Approximately 6 700 marine species have been reported from Costa Rica (3.5% of marine species reported globally), of which 90 are endemic, the majority from Coco Island (Cortés & Wehrtmann 2009, J.  Cortés 2010, pers comm.). The Pacific coast has 4 700 species, while the Caribbean has approximately 2 300. However, taking into consideration the continental shelf area, the Caribbean coast has a higher diversity per km2. Compared to other countries in the region, Costa Rica is fourth in absolute number of marine species reported (Wehrtmann et al. 2009). Taking into consideration the caveat that most countries in Latin America have incomplete assessments of their marine biodiversity, Wehrtmann et al. (2009) analyzed the number of species per kilometer of coastline, placing Costa Rica in the first place, and in second place by km2 of continental shelf (Wehrtmann et al. 2009). Furthermore, Costa Rica posses a great variety of marine ecosystems, coral reefs, mangroves, mudflats, rocky shores, sandy beaches, cliffs, seagrasses, a tropical fjord (Golfo Dulce), a seasonal upwelling area, an oceanic thermal dome, an oceanic trench more than 4 000m deep, a submarine mountain range (Coco Ridge), many coastal islands and one oceanic island (Coco Island) (Nielsen-Muñoz & Quesada-Alpízar 2006, Cortés 2007, Cortés & Werhtmann 2009), and cold seeps (Bohrmann et al. 2002). For these reasons, it is important that Costa Rica sets up an efficient and representative marine protected network to conserve this richness.

The objective of this paper is to present a diagnosis of the current situation of the marine protected areas of Costa Rica, for which we used the 2007 database (the most recent) from the National System of Conservation Areas (SINAC). We present a historical analysis of the different laws or executive decrees that created the MPAs (information taken from the official governmental newspaper of the Republic of Costa Rica, “La Gaceta”, and the web page from the Costa Rican Attorney General´s Office,, their distribution, area, management categories, distance between MPAs (linear distance between the borders of each MPA along the coast), and an analysis of their present legal situation and threats. The goal of this review is to highlight the improvement of marine conservation over 50 years in Costa Rica, to establish a baseline for future research, located all disperse information and to allow a better understanding for a national and international audience of MPAs progress in a developing country.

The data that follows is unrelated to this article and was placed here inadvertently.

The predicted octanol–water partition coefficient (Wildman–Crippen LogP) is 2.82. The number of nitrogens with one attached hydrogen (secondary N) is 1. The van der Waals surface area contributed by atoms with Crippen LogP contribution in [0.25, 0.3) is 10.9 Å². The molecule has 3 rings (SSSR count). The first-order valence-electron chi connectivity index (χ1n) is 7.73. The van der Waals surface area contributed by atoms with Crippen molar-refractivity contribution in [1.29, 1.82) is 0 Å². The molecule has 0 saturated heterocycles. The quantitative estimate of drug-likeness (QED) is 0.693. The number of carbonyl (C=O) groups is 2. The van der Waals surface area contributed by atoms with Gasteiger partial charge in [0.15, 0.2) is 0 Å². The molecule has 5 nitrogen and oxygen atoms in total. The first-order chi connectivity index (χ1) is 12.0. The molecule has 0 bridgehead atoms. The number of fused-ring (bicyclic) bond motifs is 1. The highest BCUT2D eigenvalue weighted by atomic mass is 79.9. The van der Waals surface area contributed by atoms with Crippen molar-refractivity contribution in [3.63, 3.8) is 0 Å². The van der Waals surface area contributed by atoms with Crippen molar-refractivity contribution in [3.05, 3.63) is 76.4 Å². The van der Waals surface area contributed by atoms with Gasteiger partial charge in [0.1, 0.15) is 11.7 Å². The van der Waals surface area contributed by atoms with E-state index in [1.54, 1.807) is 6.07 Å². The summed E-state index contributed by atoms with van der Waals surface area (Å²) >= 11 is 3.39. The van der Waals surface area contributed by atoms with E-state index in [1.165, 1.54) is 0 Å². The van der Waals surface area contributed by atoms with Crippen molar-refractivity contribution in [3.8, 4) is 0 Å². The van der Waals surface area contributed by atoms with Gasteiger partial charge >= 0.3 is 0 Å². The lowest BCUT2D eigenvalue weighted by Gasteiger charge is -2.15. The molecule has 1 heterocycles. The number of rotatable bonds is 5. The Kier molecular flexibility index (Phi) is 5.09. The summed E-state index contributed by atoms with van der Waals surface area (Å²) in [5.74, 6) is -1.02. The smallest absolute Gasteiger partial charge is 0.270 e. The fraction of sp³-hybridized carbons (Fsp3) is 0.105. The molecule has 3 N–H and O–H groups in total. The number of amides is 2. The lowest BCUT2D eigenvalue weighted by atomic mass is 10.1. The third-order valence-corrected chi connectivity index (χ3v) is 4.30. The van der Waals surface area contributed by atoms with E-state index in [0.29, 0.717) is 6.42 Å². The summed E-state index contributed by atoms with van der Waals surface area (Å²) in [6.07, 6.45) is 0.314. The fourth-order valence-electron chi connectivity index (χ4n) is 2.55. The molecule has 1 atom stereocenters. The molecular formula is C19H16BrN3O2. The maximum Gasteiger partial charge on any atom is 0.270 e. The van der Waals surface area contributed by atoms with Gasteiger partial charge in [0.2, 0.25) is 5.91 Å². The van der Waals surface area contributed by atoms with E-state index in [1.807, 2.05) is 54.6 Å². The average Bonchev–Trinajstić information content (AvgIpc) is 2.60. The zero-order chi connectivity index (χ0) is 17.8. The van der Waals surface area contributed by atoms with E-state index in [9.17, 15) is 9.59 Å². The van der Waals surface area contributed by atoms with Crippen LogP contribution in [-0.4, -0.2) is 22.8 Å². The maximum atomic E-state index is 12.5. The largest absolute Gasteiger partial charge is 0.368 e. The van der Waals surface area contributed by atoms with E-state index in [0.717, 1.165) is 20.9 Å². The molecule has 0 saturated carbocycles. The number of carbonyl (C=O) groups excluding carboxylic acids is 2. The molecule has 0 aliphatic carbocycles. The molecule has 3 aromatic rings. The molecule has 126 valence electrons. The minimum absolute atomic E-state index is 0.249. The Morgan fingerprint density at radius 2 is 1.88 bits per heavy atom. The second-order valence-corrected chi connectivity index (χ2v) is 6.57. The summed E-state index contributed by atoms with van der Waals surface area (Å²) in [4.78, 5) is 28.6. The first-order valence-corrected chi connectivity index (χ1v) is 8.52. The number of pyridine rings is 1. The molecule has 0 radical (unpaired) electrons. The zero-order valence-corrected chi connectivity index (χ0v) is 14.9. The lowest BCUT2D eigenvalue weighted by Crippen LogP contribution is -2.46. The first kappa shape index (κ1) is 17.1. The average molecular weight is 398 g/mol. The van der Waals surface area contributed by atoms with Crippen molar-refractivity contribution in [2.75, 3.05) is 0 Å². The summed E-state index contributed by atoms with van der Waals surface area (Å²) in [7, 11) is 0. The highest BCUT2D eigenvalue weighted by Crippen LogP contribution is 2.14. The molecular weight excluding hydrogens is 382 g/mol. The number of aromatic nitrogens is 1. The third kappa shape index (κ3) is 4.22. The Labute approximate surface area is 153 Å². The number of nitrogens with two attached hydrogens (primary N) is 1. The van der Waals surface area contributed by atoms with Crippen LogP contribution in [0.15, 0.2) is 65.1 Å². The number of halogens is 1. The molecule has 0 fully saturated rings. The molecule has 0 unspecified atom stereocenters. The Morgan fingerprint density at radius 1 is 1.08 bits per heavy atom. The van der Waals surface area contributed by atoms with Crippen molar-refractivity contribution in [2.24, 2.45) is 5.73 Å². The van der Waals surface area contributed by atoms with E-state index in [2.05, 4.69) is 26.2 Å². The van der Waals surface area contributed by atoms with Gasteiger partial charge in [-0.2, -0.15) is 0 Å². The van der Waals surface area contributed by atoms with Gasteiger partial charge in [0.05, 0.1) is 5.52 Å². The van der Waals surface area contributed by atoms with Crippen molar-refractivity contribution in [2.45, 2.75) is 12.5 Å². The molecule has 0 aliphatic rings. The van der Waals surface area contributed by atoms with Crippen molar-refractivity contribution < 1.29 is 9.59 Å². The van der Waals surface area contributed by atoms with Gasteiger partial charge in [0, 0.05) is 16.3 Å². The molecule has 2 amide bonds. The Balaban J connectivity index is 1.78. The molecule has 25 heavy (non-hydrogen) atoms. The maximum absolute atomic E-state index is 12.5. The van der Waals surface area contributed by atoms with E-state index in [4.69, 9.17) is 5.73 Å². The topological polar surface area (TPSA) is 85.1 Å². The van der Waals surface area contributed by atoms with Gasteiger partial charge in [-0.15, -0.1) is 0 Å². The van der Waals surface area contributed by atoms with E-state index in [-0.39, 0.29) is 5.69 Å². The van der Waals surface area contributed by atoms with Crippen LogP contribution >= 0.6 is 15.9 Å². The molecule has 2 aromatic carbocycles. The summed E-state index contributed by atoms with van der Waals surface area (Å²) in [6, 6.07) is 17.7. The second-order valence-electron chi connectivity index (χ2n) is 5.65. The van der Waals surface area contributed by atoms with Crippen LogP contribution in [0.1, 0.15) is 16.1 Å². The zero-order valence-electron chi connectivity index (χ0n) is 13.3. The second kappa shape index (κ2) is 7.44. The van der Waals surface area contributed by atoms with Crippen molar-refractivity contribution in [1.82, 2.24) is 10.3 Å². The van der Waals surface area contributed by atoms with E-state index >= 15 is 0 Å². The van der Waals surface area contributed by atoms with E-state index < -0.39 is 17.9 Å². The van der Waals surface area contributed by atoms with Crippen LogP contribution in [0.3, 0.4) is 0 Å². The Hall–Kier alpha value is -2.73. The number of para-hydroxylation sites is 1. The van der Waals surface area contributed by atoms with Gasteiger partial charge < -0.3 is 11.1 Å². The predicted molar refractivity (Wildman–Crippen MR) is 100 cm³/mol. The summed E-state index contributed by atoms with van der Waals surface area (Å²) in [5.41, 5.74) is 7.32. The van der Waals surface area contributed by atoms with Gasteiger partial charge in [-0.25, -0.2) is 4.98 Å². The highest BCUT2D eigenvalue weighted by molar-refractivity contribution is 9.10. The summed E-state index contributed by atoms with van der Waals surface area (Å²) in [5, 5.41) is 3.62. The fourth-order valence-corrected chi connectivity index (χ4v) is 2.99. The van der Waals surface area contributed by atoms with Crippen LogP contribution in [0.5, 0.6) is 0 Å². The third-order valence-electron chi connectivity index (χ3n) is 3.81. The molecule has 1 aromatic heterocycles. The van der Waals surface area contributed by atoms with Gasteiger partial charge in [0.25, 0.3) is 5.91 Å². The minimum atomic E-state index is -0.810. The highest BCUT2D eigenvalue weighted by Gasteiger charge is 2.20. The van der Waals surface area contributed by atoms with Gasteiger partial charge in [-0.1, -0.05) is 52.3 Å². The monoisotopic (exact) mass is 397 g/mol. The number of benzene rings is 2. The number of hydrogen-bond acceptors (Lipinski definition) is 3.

The first protected area (PA) with a coastal zone established in Costa Rica was Cabo Blanco Absolute Nature Reserve, on the Nicoya Peninsula, in 1963. However, its marine protected area was not established until 1982. Santa Rosa National Park (NP), created in 1971, had to wait until 1987 to include a marine area, when by executive decree the Murcielago Islands and the sea up to a distance of 6km from the shore were included in the protected area. During the 1970’s seven PAs adjacent to marine environments were established; among those Cahuita National Park (NP), Coco Island NP and Caño Island Biological Reserve (BR) (Table 1, Fig. 1, 2). It is worth to notice that Coco Island and Caño Island initially did not include a marine area. The 1980’s was the decade when fewer MPAs were declared (just two), while in the 1990’s the total number increased to eight MPAs. During this last period, two Marine National Parks were declared, Marino Ballena and Marino Las Baulas. Also, during these two decades marine areas were included in protected areas, or expanded. Since 2000, three MPAs have been declared (Table 1, Fig. 2). It is important to note that during this process many of the MPAs were intentionally declared as World Heritage Area by UNESCO (e.g., Coco Island in 1997) or RAMSAR sites.

In terms of MPA establishment, the 1980’s was the decade with the highest conservation efforts; with 1 985.1km2 (37% of the Costa Rica total MPA created, Fig. 2) created through establishment of MAPs and expansions of six PAs, including the creation of Manuel Antonio and expansion of Cabo Blanco NP, and the Gandoca-Manzanillo and Ostional NWR. Also, Coco Island NP was expanded into marine waters for the first time, to 5km offshore (78.5km2), as well as a second marine expansion of Caño Island, with 3km around the island. One of the most interesting cases is Manuel Antonio National Park, because the size of the park increased due to a re-interpretation of the establishment decree, in which the park extended its marine area 12 nautical miles from the coastal baseline. This park is located in Costa Rica’s Central  Pacific, in an area between two peninsulas and where an imaginary line (coastal baseline) between the peninsulas determines an area of internal waters. Now, the 12nm are measured from Manuel Antonio NP to this imaginary line, rather than the real coast line in mainland (as was interpreted before), resulting in a much larger marine area (Fig. 1).

During the decades of 1990 and 2000, 1 226.4 and 1 306.7km2 respectively, were protected, compared to just 779km2 (Fig. 2). In the case of Coco Island NP, the expansion continued in 1991 with 629km2, until its last expansion in 2001 with 1 287km2. As with most protected areas worldwide, MPAs declared by Costa Rica were initially largely “paper parks”, and some of them still are. The situation to the early 1970s, when the terrestrial National Park System was established but protection mechanisms and implementation of management plans were yet to be achieved.

Current situation